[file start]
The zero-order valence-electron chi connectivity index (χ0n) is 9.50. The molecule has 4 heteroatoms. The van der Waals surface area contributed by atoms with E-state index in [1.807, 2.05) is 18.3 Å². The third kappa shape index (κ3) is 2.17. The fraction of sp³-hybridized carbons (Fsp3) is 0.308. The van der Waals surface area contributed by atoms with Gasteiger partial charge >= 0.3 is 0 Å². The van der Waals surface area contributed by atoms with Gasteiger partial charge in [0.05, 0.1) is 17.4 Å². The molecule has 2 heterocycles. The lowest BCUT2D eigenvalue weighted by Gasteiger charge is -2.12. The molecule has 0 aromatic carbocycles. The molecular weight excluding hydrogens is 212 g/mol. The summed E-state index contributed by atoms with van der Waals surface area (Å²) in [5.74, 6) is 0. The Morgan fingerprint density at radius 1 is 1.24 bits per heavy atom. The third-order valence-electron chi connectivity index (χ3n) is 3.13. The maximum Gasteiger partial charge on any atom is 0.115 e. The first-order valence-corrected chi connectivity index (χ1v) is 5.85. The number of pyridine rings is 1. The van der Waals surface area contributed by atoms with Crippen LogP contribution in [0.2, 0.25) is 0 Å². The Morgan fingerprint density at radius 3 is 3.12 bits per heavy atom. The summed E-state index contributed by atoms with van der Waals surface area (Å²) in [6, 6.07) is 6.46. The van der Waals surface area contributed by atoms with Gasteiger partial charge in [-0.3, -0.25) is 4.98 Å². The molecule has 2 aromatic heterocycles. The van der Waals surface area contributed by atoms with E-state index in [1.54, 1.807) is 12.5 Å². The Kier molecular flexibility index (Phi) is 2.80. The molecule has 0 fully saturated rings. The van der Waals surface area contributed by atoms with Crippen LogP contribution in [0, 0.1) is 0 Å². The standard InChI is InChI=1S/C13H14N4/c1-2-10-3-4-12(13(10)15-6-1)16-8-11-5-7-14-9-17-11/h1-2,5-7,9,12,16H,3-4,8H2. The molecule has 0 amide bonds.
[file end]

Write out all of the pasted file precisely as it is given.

The zero-order valence-electron chi connectivity index (χ0n) is 9.50. The molecule has 4 heteroatoms. The van der Waals surface area contributed by atoms with E-state index in [1.807, 2.05) is 18.3 Å². The third kappa shape index (κ3) is 2.17. The fraction of sp³-hybridized carbons (Fsp3) is 0.308. The van der Waals surface area contributed by atoms with Gasteiger partial charge >= 0.3 is 0 Å². The van der Waals surface area contributed by atoms with Gasteiger partial charge in [0.05, 0.1) is 17.4 Å². The molecule has 2 heterocycles. The lowest BCUT2D eigenvalue weighted by Gasteiger charge is -2.12. The molecule has 0 aromatic carbocycles. The molecular weight excluding hydrogens is 212 g/mol. The summed E-state index contributed by atoms with van der Waals surface area (Å²) in [5.74, 6) is 0. The Morgan fingerprint density at radius 1 is 1.24 bits per heavy atom. The third-order valence-electron chi connectivity index (χ3n) is 3.13. The maximum Gasteiger partial charge on any atom is 0.115 e. The first-order valence-corrected chi connectivity index (χ1v) is 5.85. The number of pyridine rings is 1. The van der Waals surface area contributed by atoms with Crippen LogP contribution in [0.2, 0.25) is 0 Å². The Morgan fingerprint density at radius 3 is 3.12 bits per heavy atom. The summed E-state index contributed by atoms with van der Waals surface area (Å²) in [6, 6.07) is 6.46. The van der Waals surface area contributed by atoms with Gasteiger partial charge in [-0.3, -0.25) is 4.98 Å². The molecule has 2 aromatic heterocycles. The van der Waals surface area contributed by atoms with E-state index in [1.54, 1.807) is 12.5 Å². The Kier molecular flexibility index (Phi) is 2.80. The molecule has 0 fully saturated rings. The van der Waals surface area contributed by atoms with Crippen LogP contribution in [0, 0.1) is 0 Å². The standard InChI is InChI=1S/C13H14N4/c1-2-10-3-4-12(13(10)15-6-1)16-8-11-5-7-14-9-17-11/h1-2,5-7,9,12,16H,3-4,8H2. The molecule has 0 amide bonds.